With a title like “The Secret History of the 20th Century,” it’s no wonder that Eric Selbin’s First-Year Seminar class is popular. But while one might think the class focuses on unknown CIA misadventures or conspiracy theories, it actually is about asking students to question their whole conception of the world.

“Many of the most interesting things in history aren’t in the history books and aren’t the sort of things we talk about,” says Selbin, a professor of political science at Southwestern and University Scholar. For example, he says, many students are shocked to learn that some of our ideas about democracy came from Pirate enclaves in the Mediterranean or that Nazi eugenics practices were modeled after laws on the book in places like Indiana, Ohio and West Virginia.

“I’m trying to show students that the way they think about the world reflects a choice – it is something they have learned,” Selbin says. “And if they think about the world in other ways, it can lead to all these other possibilities.”

Selbin’s “Secret History” seminar was one of the original First-Year Seminars offered when Southwestern started the program for incoming students in 1999. This fall, it is celebrating its 10th anniversary. Selbin says he came up with the name of the seminar from a 1989 book by American rock-music critic Greil Marcus titled Lipstick Traces – A Secret History of the 20th Century. The book examines popular music and art as a social critique of Western culture.

“I was so intrigued by this book – I kept going back to it,” Selbin says. Selbin begins the seminar by asking students to read a paper on “Temporary Autonomous Zones” by Hakim Bey and a paper on “Rhizomes” by Gilles Deleuze and Felix Guattari – the kind of material that is normally assigned to first-year graduate students. Both papers present alternative ways of thinking about the world.

“I’ve never had to read anything so challenging in any other class,” says Mary Kierst, a 2008 graduate who took the seminar. “Eric’s class stretched me to my limits, and I don’t think I was the only one who felt that way. The conversations, and frankly, the arguments we had in that class were some of my favorite in college.” Kierst returned to visit the seminar every year she was at Southwestern because she says she “couldn’t wait to see how a new group of students tackled these things.” Selbin says one goal of the seminar is to show first-year students that it is possible to make a living pursuing questions that interest them. It’s a lesson many of them have taken to heart.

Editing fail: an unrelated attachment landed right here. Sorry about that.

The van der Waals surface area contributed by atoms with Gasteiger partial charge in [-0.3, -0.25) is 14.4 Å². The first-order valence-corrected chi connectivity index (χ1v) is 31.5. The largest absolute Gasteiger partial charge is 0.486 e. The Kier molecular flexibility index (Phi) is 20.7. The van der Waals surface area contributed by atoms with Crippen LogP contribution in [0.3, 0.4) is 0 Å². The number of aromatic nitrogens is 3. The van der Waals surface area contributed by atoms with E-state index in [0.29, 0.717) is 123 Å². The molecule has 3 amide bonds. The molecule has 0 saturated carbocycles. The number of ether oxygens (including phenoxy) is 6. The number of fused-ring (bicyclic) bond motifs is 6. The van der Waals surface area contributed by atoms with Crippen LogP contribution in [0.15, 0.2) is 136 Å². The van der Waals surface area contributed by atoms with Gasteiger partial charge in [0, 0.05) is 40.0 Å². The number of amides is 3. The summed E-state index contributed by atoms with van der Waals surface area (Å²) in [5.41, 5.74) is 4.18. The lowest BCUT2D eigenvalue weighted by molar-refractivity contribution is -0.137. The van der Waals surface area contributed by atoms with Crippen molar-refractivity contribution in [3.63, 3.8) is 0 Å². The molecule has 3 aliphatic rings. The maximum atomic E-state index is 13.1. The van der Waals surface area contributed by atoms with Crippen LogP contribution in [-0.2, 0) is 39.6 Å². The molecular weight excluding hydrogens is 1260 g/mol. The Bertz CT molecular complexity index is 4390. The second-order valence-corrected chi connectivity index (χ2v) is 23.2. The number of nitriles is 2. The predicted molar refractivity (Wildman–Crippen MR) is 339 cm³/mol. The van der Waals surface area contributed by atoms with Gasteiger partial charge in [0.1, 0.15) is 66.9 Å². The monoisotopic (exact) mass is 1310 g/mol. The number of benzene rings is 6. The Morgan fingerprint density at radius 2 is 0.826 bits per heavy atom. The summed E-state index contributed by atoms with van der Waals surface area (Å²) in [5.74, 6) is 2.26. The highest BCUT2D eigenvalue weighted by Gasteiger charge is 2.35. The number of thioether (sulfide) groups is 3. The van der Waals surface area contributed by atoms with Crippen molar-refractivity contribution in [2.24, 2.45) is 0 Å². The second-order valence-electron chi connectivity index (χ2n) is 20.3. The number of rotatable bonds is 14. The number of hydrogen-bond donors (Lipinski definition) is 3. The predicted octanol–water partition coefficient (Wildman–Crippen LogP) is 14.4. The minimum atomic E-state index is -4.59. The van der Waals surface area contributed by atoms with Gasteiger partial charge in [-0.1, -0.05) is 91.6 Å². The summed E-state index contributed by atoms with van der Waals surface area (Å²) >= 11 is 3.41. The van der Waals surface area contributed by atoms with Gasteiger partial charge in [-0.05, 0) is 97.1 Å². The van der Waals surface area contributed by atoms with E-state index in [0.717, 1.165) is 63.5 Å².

“Before I came to Southwestern I had definitely thought about being a professor once or twice, but it was when I met Dr. Selbin that I actually began to get excited about the prospect,” says Brian Gingrich, who graduated from Southwestern in May. Gingrich entered graduate school at Stanford University this fall with plans to become a German professor. Jenny Carlson graduated from Southwestern in 2002 and is now working on her Ph.D. in anthropology at The University of Texas at Austin. Her research involves topics she first became interested in while taking the “Secret History” class.

“Eric’s class was a watershed moment for me in a variety of ways,” Carlson says. “It is both an adventure and an experiment – a kind of laboratory that compels students to ask how historical phenomena ‘work’ in the real world. Even at the best of liberal arts schools, far too many courses deal in definitions, teaching students how to explain what a social movement or a popular happening ‘is,’ but not to ask what such an occurrence ‘does’ – how historical events work to craft a lens through which subsequent generations view the world. As I moved out into the real world after Southwestern, I realized how crucial the latter can be for problem solving.”

Carlson is organizing a reunion of the more than 200 “Secret History” alumni at Homecoming this year, complete with a presentation of academic papers that have been inspired by the class.

“I hope the presenters will apply the insight they gained through Eric’s classes to new cases and contexts and, in doing so, bring us all up to speed on new ways of looking at the problem and the practice of Secret History work in academics today,” Carlson says. The reunion underscores another unique feature about the “Secret History” class – the special bond that develops between students in the class as well as between Selbin and his students.

“Thanks to the great good fortune of being assigned to his FYS, I was able to have Professor Selbin as part of my entire college experience,” Kierst says. “And perhaps that’s the best thing about his FYS – after you’re in it, Eric is your friend and advisor for life.”


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